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In this new series, author and educator Aaron Quigley shows you how to stay up to date with the latest educational technology and classroom management techniques. Each week, he'll introduce you to a new tip you can use to be more efficient, and increase student achievement. Aaron covers concepts like the flipped classroom, Common Core Standards, and the role of social media in education. The series also covers a variety of productivity apps, learning management systems, and other technologies, using a project-based approach that simulates the real K–12 or university classroom environment. Check back often for new tutorials, every Monday with Teacher Tips.
This week on teacher tips, let's take a look at the presentation platform, Prezi. If you're not familiar with Prezi, Prezi is a new way of presenting information. Instead of being forced to use linear slides, such as PowerPoint. Prezi allows you to build a canvas in which you can zoom in and out of, to present various parts information as you'd like. Its a much more fluid presentation platform than PowerPoint and has a great purpose inside the classroom. For today's presentation, I'll assume you know the basics of Prezi. If Prezi is brand new to you, please check out lynda.com's up and running with Prezi with Lisa Larson-Kelley.
First thing you should know as a educator is that there's special pricing available. When you come to Prezi, you need to have an account. Now, when you click sign up, you'll notice right away that there is a free public account. One of the downsides to the free public account is you don't have the ability to create private presentations. Creating a private presentation means that only you and your classroom have access to this. If you're creating classroom materials, you'd like to have creative control over, then it's important to have the ability to create private presentations. You also remove the Prezi logo from your presentation, and you can actually replace it with your school logo or a logo you create.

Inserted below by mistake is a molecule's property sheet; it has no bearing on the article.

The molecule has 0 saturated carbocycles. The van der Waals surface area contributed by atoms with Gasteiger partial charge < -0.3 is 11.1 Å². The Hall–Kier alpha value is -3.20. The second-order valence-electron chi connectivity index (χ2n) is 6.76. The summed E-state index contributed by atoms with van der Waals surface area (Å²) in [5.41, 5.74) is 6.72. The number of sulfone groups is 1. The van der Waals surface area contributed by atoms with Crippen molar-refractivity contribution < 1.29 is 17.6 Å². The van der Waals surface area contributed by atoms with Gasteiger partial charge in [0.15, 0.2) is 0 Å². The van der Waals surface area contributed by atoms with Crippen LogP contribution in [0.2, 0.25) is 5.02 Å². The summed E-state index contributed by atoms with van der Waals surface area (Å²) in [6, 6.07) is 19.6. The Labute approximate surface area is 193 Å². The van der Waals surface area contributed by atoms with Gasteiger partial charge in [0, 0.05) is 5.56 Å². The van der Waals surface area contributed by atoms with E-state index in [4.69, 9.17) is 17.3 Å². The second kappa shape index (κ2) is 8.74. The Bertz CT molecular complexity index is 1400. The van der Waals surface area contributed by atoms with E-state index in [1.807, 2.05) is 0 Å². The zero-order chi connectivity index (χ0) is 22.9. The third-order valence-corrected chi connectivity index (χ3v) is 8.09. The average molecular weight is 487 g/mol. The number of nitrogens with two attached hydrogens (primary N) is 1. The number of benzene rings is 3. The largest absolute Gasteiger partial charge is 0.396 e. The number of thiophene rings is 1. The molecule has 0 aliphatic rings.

Furthermore, with a Pro account, you have the ability to have Prezi desktop. This is where you can download your Prezis to your actual desktop and run them offline. This is a great feature if the internet at your school can be somewhat iffy, and you may show up to school one day and not have internet access. Now before you go ahead and sign up for a free public account, because as educators that's always appealing. I'm going to urge you to scroll down the page and notice that they have student and teacher licenses. Here, the student and teacher license allows you to actually have the middle level of Prezi for free.
This way you can still create your private presentations and you can replace the Prezi logos. Now, you will not have access to the Prezi desktop, but for educators, we are able to pay $5 a month to do that upgrade. Which is a lot better than the $14 for non students and teachers. As you start working with Prezi, there's a few things to keep in mind. There's some classroom best practices for this software. One is that, it creates a flipped learning opportunity. You can have students view your presentation at home, and then come to class with the basic content knowledge. So you can utilize class time for extension activities.
Another best practice with Prezi is to have students create their own Prezis. Prezi is an easy to navigate software program, so students can quickly learn the basics to it. Create their own presentations and show to you that they've mastered that knowledge. Prezi also allows for fluid in-class note taking. Because there are not set frames, you can actually click in and out of a presentation and you can zoom back in to sections if students need to review. Zoom back out to give students the big picture and move through your class in a very fluid manner. This is a great way for students that are struggling with a concept to allow you to move in and out of various parts of your lesson without having to disrupt your transitions.